From numerous platforms and apps – Google, Facebook,
Twitter, Foursquare – we are seeing a clear and continued evolution toward
making it easier for consumers to declare not just their past or current
actions (status updates, check-ins, etc) but their interests (as individuals
and as groups) and even future plans or intentions.
With the likes of Pinterest, people can more easily than
ever express their likes, tastes and passions. With apps like Springpad, they
can also share what they plan to buy or watch or places they hope to visit or
Established (Google, Facebook, Twitter, Foursquare) and
emerging (Pinterest, Springpad, Fab, The Fancy) platforms are collectively making
what we call the “interest graph” the next important trend in social media,
community, user participation and marketing.
But it’s the latter, by inviting effortless expressions in
the form of pins, springs, and shares, that is creating new opportunities for
both consumers and marketers.
It’s now easier than ever for consumers to discover things
they care about, express their interests, find inspiration from those with like
minded passions, and share or publish the content, products and items that reflect
And as consumers more willingly filter themselves by
interest, brands can more effectively focus their messages, content and utility
on those who will welcome it.
Better yet, they can begin to identify and “harvest” intent,
helping users bridge the gap between discovery and action with useful, timely
and relevant information and offers.
The promise for consumers is not only fewer annoying
interruptions but alerts, information, price changes that help them make better
decisions. The promise for brands and marketers is increased efficiency.
As with all previous social platforms, consumers will
embrace the technology on their terms. They’ll use it if it’s easy, rewarding,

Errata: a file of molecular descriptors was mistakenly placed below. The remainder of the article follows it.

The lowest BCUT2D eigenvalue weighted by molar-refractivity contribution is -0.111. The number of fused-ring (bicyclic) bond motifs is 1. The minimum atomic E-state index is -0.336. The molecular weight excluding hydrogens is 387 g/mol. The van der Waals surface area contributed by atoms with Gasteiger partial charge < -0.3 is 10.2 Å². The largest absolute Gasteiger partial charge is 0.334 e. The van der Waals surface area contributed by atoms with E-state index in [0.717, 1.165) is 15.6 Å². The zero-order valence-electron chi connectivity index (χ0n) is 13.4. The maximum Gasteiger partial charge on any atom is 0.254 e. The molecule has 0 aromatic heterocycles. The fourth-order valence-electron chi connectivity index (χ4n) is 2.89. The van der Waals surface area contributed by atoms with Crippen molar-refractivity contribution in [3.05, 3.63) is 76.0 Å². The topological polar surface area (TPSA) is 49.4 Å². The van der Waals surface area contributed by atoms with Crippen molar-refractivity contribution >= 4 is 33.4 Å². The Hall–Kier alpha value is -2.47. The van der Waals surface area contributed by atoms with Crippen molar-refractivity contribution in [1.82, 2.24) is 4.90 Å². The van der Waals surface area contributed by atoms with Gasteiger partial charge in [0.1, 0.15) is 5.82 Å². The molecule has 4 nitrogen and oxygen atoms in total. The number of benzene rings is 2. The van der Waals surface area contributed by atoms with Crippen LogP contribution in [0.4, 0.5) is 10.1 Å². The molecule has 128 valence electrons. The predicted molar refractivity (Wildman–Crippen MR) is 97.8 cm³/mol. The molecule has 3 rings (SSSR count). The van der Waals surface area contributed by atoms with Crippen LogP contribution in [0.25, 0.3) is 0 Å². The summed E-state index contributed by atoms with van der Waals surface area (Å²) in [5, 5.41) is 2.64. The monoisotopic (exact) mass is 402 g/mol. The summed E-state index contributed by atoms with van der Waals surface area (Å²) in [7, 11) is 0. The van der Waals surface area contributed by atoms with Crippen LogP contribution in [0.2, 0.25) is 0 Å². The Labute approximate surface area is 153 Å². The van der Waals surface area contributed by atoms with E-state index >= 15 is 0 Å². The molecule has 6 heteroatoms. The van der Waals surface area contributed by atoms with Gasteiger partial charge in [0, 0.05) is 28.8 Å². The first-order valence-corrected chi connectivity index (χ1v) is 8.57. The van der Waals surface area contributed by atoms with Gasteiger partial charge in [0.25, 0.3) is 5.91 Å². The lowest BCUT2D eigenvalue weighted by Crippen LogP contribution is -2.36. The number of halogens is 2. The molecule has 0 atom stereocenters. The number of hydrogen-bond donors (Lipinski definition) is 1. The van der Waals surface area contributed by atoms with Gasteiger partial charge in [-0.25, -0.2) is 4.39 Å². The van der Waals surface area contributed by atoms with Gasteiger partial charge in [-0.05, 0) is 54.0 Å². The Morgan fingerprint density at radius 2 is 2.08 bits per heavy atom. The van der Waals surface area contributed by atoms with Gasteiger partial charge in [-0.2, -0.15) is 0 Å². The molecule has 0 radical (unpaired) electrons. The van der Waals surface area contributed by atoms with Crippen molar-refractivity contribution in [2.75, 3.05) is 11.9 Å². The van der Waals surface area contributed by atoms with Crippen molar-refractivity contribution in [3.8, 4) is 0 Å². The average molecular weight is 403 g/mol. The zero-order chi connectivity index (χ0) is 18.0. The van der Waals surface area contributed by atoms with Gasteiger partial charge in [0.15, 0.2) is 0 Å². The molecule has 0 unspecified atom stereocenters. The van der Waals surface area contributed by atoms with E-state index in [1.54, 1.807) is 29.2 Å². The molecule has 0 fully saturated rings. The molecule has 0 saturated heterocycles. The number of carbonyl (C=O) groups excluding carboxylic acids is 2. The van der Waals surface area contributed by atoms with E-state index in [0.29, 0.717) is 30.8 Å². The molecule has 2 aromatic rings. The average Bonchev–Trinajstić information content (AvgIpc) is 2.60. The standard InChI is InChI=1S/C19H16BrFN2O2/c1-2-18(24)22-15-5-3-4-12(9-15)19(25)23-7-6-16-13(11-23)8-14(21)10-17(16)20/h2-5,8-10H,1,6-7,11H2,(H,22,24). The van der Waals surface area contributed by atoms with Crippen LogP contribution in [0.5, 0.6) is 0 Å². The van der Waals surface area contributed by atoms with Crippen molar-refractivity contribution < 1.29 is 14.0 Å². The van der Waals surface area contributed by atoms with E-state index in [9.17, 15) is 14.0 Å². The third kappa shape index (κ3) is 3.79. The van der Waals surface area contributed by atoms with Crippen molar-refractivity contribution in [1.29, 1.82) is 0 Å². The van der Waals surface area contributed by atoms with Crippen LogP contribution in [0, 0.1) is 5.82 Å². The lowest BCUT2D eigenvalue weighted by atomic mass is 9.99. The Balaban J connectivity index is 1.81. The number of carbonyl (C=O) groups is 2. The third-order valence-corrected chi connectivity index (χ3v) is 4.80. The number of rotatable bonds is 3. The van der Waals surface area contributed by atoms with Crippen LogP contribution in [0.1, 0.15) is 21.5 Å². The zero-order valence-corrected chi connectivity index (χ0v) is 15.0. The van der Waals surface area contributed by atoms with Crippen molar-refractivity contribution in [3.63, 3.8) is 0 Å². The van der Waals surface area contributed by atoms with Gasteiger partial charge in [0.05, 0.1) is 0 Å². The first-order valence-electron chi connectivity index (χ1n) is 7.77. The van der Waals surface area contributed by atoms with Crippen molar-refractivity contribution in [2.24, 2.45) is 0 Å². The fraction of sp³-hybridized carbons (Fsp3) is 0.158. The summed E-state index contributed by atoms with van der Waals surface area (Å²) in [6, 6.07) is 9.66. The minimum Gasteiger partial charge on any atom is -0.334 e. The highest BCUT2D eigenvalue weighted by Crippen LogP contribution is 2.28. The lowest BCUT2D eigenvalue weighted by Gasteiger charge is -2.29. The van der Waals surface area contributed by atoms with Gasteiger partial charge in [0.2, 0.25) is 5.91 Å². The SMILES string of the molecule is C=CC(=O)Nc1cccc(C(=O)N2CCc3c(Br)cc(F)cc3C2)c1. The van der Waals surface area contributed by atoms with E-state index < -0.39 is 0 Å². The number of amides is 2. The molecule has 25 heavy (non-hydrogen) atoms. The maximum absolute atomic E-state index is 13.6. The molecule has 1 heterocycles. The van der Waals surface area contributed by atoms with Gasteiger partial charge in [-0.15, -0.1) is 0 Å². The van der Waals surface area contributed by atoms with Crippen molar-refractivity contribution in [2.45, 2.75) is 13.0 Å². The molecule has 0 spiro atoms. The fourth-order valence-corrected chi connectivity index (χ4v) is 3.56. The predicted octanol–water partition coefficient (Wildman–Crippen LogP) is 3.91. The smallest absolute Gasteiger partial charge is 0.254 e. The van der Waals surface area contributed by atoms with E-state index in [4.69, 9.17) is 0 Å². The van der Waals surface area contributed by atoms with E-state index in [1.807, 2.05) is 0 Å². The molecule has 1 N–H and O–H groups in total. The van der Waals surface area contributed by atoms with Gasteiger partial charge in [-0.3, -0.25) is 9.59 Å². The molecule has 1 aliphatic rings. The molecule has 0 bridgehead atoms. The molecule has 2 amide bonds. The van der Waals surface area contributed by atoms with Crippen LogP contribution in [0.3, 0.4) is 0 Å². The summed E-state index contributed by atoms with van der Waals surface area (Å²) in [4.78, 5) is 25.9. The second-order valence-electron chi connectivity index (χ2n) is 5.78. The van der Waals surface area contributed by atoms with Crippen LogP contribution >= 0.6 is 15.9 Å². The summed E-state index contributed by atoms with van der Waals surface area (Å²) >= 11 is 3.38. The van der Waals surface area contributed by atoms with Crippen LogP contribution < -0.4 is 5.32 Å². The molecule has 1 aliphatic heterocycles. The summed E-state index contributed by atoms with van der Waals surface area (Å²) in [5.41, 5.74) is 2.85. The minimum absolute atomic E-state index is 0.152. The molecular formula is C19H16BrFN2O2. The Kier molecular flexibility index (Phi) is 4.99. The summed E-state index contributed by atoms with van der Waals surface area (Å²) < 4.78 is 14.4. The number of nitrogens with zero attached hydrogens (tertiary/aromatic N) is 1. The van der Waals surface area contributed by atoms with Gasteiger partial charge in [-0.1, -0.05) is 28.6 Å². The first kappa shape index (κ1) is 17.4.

connects them to the right people, and invites them to shape the experience. They
won’t really care whether advertisers or brands show up or not.
Yet brands need four things in order to really take
advantage of the interest graph.
A strategy to add value by inspiring discovery and enhancing
--that calls for more than simply putting content in the
space or adding a button to your site.
The ability to distinguish the difference between a like and
an intended action.
--figuring out how to determine whether people are sharing
what they own, or simply think is cool, or posting what they actually want to buy --
issuing a consumer generated RFI so to speak.
Enough scale to make it worth the effort.
--ideally a brand wants to be able to market to the data,
not simply rely on consumers
A way to measure ROI
--whatever investment is made in time and money needs to
generate a return in recommendations, traffic and sales conversion
As is often the case, technology, consumer behavior and
brand understanding don’t all happen at the same time.
Usually the technology appears first, in response to an
opportunity or need. Consumer participation shows the developer what works and
doesn’t work and begins to define how it gets used. Brands that are paying
close attention start to experiment. The majority of marketers show up a year
or two later. And often still with the wrong strategies and tactics.
So where are we now?